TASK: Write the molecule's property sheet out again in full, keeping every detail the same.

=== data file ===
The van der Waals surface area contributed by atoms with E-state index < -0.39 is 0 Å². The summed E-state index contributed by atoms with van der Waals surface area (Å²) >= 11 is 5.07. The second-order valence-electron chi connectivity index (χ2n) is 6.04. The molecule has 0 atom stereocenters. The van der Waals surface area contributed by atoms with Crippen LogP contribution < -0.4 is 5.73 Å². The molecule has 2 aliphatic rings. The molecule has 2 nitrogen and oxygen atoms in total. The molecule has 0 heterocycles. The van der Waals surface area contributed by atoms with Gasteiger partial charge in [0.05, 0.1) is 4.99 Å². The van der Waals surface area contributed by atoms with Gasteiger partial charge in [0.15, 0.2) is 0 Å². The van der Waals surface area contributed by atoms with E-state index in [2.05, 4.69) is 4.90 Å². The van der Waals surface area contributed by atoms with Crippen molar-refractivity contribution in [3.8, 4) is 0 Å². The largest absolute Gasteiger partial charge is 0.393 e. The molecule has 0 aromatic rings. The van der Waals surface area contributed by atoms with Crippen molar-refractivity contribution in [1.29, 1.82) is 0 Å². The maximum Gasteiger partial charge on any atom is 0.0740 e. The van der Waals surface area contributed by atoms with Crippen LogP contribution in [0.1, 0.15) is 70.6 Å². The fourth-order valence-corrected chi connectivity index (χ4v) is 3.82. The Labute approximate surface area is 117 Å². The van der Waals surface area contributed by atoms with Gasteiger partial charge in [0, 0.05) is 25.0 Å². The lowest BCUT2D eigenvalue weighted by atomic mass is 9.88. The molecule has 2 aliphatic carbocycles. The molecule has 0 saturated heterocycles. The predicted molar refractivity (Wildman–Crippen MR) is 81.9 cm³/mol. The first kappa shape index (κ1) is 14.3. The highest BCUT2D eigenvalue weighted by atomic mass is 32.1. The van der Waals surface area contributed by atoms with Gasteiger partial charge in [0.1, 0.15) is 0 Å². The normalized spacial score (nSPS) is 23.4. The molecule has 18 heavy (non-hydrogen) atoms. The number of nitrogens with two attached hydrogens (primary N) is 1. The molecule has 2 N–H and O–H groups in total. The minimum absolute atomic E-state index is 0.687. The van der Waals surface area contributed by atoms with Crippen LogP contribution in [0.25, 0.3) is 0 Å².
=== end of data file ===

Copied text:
The van der Waals surface area contributed by atoms with E-state index < -0.39 is 0 Å². The summed E-state index contributed by atoms with van der Waals surface area (Å²) >= 11 is 5.07. The second-order valence-electron chi connectivity index (χ2n) is 6.04. The molecule has 0 atom stereocenters. The van der Waals surface area contributed by atoms with Crippen LogP contribution < -0.4 is 5.73 Å². The molecule has 2 aliphatic rings. The molecule has 2 nitrogen and oxygen atoms in total. The molecule has 0 heterocycles. The van der Waals surface area contributed by atoms with Gasteiger partial charge in [0.05, 0.1) is 4.99 Å². The van der Waals surface area contributed by atoms with Gasteiger partial charge in [0.15, 0.2) is 0 Å². The van der Waals surface area contributed by atoms with E-state index in [2.05, 4.69) is 4.90 Å². The van der Waals surface area contributed by atoms with Crippen molar-refractivity contribution in [3.8, 4) is 0 Å². The largest absolute Gasteiger partial charge is 0.393 e. The molecule has 0 aromatic rings. The van der Waals surface area contributed by atoms with Crippen molar-refractivity contribution in [1.29, 1.82) is 0 Å². The maximum Gasteiger partial charge on any atom is 0.0740 e. The van der Waals surface area contributed by atoms with Crippen LogP contribution in [0.1, 0.15) is 70.6 Å². The fourth-order valence-corrected chi connectivity index (χ4v) is 3.82. The Labute approximate surface area is 117 Å². The van der Waals surface area contributed by atoms with Gasteiger partial charge in [0, 0.05) is 25.0 Å². The lowest BCUT2D eigenvalue weighted by atomic mass is 9.88. The molecule has 2 aliphatic carbocycles. The molecule has 0 saturated heterocycles. The predicted molar refractivity (Wildman–Crippen MR) is 81.9 cm³/mol. The first kappa shape index (κ1) is 14.3. The highest BCUT2D eigenvalue weighted by atomic mass is 32.1. The van der Waals surface area contributed by atoms with Gasteiger partial charge in [0.1, 0.15) is 0 Å². The normalized spacial score (nSPS) is 23.4. The molecule has 18 heavy (non-hydrogen) atoms. The number of nitrogens with two attached hydrogens (primary N) is 1. The molecule has 2 N–H and O–H groups in total. The minimum absolute atomic E-state index is 0.687. The van der Waals surface area contributed by atoms with Crippen LogP contribution in [0.25, 0.3) is 0 Å².